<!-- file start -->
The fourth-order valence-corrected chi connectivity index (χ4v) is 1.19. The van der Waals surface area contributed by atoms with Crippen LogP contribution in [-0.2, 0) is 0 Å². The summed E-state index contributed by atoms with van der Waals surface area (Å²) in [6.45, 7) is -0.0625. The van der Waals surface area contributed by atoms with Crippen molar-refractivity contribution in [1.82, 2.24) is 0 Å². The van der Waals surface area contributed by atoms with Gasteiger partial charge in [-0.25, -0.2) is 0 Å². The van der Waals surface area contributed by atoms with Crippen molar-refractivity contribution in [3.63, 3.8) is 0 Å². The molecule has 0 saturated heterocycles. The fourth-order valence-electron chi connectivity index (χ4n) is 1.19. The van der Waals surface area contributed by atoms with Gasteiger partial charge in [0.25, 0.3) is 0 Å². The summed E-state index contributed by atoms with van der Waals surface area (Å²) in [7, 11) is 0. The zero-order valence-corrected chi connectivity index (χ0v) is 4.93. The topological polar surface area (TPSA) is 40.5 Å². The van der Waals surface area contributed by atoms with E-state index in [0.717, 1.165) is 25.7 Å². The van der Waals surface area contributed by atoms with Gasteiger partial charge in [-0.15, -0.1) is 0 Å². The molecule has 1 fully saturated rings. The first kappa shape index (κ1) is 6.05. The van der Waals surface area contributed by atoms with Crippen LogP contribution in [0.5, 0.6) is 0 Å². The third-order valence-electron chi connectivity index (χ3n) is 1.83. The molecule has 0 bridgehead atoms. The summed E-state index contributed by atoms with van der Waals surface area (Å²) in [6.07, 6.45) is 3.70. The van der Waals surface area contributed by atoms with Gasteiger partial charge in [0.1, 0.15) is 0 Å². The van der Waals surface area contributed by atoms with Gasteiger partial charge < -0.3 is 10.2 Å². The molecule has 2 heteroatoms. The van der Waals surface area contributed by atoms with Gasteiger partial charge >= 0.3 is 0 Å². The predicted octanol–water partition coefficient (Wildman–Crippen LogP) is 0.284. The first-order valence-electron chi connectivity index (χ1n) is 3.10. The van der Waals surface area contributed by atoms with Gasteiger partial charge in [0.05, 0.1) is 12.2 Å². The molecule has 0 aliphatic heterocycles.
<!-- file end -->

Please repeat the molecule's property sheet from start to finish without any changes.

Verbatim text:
The fourth-order valence-corrected chi connectivity index (χ4v) is 1.19. The van der Waals surface area contributed by atoms with Crippen LogP contribution in [-0.2, 0) is 0 Å². The summed E-state index contributed by atoms with van der Waals surface area (Å²) in [6.45, 7) is -0.0625. The van der Waals surface area contributed by atoms with Crippen molar-refractivity contribution in [1.82, 2.24) is 0 Å². The van der Waals surface area contributed by atoms with Gasteiger partial charge in [-0.25, -0.2) is 0 Å². The van der Waals surface area contributed by atoms with Crippen molar-refractivity contribution in [3.63, 3.8) is 0 Å². The molecule has 0 saturated heterocycles. The fourth-order valence-electron chi connectivity index (χ4n) is 1.19. The van der Waals surface area contributed by atoms with Gasteiger partial charge in [0.25, 0.3) is 0 Å². The summed E-state index contributed by atoms with van der Waals surface area (Å²) in [7, 11) is 0. The zero-order valence-corrected chi connectivity index (χ0v) is 4.93. The topological polar surface area (TPSA) is 40.5 Å². The van der Waals surface area contributed by atoms with E-state index in [0.717, 1.165) is 25.7 Å². The van der Waals surface area contributed by atoms with Gasteiger partial charge in [-0.15, -0.1) is 0 Å². The molecule has 1 fully saturated rings. The first kappa shape index (κ1) is 6.05. The van der Waals surface area contributed by atoms with Crippen LogP contribution in [0.5, 0.6) is 0 Å². The third-order valence-electron chi connectivity index (χ3n) is 1.83. The molecule has 0 bridgehead atoms. The summed E-state index contributed by atoms with van der Waals surface area (Å²) in [6.07, 6.45) is 3.70. The van der Waals surface area contributed by atoms with Gasteiger partial charge in [0.1, 0.15) is 0 Å². The van der Waals surface area contributed by atoms with Gasteiger partial charge < -0.3 is 10.2 Å². The molecule has 2 heteroatoms. The van der Waals surface area contributed by atoms with Gasteiger partial charge >= 0.3 is 0 Å². The predicted octanol–water partition coefficient (Wildman–Crippen LogP) is 0.284. The first-order valence-electron chi connectivity index (χ1n) is 3.10. The van der Waals surface area contributed by atoms with Gasteiger partial charge in [0.05, 0.1) is 12.2 Å². The molecule has 0 aliphatic heterocycles.